All horses accepted for foundation registration will of course show the ideal combination of conformation, gait and color. The offspring of registered Tiger Horses may not all, however, show the color traits. These offspring are still fully registered Tiger Horses, but they will not be accepted in the Model Category, therefor they will not be eligible for a Permanent Championship. Thus, the Permanent Champion horses will be the ideal toward which all breeders can strive, after proving not only their color heritage, but their gaited working ability also. No horse, which does not clearly show an intermediate four beat gait, will be accepted for registration.

Due to the fact that the ability to gait has been actively bred out of the Leopard Complex horses, it is understood by the Tiger Horse Association Inc., that outside gaited blood must be brought in to strengthen the gaiting ability of Tiger Horses. The wholesale outcrossing which has been the downfall of so many other breeds, destroying the very characteristics the breed organizations were supposed to protect, will not be allowed by the Tiger Horse Association, Inc. All outcrossing will be one generation only. Foals from outcross breedings will have the letter O put at the end of their registration number. These O number horses must be bred back to a regular registered Tiger Horse or to another O number horse to produce a registered Tiger Horse. Any further outcrossing of O number horses will result in the offspring not being accepted for registration. Tiger Horse breeders who wish to use approved outcross horses, must submit an outcross approval form, and a video clearly showing the gait and color of the horse in question to the Tiger Horse Association Inc. for approval by the board of directors and advisors.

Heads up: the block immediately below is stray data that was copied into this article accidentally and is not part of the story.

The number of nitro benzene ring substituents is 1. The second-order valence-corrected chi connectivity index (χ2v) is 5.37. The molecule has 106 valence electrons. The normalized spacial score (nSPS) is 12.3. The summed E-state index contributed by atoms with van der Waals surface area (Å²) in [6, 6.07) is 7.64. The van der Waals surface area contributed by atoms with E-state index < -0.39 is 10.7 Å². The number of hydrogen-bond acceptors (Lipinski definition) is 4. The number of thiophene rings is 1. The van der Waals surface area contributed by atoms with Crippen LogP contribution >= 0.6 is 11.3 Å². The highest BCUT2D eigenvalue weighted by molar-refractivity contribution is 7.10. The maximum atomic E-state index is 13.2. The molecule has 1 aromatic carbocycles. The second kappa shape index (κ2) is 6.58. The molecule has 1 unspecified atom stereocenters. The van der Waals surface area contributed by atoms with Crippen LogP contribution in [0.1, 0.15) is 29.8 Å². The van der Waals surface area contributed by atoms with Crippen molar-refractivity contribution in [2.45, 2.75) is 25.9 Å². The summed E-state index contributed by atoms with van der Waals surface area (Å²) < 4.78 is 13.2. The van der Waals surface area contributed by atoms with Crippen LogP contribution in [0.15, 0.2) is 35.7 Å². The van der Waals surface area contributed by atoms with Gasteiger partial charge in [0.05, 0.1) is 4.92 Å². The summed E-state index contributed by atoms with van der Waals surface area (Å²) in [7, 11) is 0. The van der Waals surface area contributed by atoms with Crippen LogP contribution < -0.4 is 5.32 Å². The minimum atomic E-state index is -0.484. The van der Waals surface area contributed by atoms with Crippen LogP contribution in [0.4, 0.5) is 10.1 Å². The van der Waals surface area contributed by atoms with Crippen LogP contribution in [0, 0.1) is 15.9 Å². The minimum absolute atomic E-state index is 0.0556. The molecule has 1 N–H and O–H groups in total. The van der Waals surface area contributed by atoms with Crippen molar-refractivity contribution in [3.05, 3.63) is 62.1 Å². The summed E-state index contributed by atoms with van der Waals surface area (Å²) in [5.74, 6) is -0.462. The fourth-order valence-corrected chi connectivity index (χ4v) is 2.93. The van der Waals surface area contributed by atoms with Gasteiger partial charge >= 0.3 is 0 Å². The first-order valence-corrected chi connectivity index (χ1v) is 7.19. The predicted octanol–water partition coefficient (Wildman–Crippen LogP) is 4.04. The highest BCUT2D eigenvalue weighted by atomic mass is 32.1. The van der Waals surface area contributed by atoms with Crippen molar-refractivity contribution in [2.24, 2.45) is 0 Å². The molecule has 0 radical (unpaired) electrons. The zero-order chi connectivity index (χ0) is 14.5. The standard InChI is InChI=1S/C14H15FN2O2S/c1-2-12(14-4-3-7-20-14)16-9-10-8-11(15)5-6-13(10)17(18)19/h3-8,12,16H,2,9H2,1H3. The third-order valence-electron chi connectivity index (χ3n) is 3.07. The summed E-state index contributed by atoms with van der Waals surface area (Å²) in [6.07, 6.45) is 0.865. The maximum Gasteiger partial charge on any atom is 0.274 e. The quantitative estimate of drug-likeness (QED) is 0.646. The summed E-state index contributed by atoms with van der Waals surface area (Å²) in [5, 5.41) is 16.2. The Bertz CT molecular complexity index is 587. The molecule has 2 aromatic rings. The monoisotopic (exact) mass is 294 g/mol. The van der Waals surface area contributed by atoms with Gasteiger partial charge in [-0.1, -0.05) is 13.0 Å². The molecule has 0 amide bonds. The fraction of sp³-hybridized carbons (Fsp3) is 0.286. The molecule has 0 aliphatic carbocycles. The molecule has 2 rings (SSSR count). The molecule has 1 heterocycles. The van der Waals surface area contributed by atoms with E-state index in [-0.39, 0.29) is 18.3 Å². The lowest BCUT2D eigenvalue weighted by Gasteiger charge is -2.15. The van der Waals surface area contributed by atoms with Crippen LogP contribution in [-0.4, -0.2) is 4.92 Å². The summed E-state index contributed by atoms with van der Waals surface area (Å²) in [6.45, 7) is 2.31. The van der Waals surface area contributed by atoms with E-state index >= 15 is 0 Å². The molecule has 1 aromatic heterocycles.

El Caballo Tigre has a long proud history which stretches back into the mists of antiquity in Spain, and, in the New World, changed the course of history for Native Americans. These smooth riding, colorful horses have come down to today in sheltered pockets almost unchanged, and the Tiger Horse Association Inc., exists to ensure that they will survive for future generations to enjoy.

Breed Characteristics
Official Breed Standard

General Impression: A colorful gaited light horse breed that is well balanced and sturdy with no extreme muscling.